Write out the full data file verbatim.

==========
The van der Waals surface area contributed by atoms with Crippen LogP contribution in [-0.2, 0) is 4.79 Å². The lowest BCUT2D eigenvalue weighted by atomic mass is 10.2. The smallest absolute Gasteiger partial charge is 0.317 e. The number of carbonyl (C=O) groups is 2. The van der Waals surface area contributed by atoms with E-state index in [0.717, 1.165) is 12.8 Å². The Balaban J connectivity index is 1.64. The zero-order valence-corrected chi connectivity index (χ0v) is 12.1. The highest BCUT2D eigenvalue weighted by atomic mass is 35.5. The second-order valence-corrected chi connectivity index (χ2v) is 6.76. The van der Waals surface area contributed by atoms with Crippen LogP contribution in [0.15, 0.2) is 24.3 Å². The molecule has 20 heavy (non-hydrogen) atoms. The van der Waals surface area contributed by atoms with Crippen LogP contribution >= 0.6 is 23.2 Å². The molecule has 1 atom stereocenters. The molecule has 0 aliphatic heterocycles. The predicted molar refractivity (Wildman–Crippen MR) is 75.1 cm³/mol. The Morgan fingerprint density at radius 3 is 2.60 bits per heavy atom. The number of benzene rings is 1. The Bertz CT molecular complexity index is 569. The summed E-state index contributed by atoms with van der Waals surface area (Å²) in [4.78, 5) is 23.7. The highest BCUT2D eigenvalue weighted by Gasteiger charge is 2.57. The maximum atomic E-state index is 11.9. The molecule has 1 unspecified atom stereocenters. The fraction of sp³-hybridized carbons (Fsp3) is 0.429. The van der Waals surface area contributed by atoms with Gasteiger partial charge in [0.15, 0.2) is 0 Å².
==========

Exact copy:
The van der Waals surface area contributed by atoms with Crippen LogP contribution in [-0.2, 0) is 4.79 Å². The lowest BCUT2D eigenvalue weighted by atomic mass is 10.2. The smallest absolute Gasteiger partial charge is 0.317 e. The number of carbonyl (C=O) groups is 2. The van der Waals surface area contributed by atoms with E-state index in [0.717, 1.165) is 12.8 Å². The Balaban J connectivity index is 1.64. The zero-order valence-corrected chi connectivity index (χ0v) is 12.1. The highest BCUT2D eigenvalue weighted by atomic mass is 35.5. The second-order valence-corrected chi connectivity index (χ2v) is 6.76. The van der Waals surface area contributed by atoms with Crippen LogP contribution in [0.15, 0.2) is 24.3 Å². The molecule has 20 heavy (non-hydrogen) atoms. The van der Waals surface area contributed by atoms with Crippen LogP contribution >= 0.6 is 23.2 Å². The molecule has 1 atom stereocenters. The molecule has 0 aliphatic heterocycles. The predicted molar refractivity (Wildman–Crippen MR) is 75.1 cm³/mol. The Morgan fingerprint density at radius 3 is 2.60 bits per heavy atom. The number of benzene rings is 1. The Bertz CT molecular complexity index is 569. The summed E-state index contributed by atoms with van der Waals surface area (Å²) in [4.78, 5) is 23.7. The highest BCUT2D eigenvalue weighted by Gasteiger charge is 2.57. The maximum atomic E-state index is 11.9. The molecule has 1 unspecified atom stereocenters. The fraction of sp³-hybridized carbons (Fsp3) is 0.429. The van der Waals surface area contributed by atoms with Gasteiger partial charge in [0.15, 0.2) is 0 Å².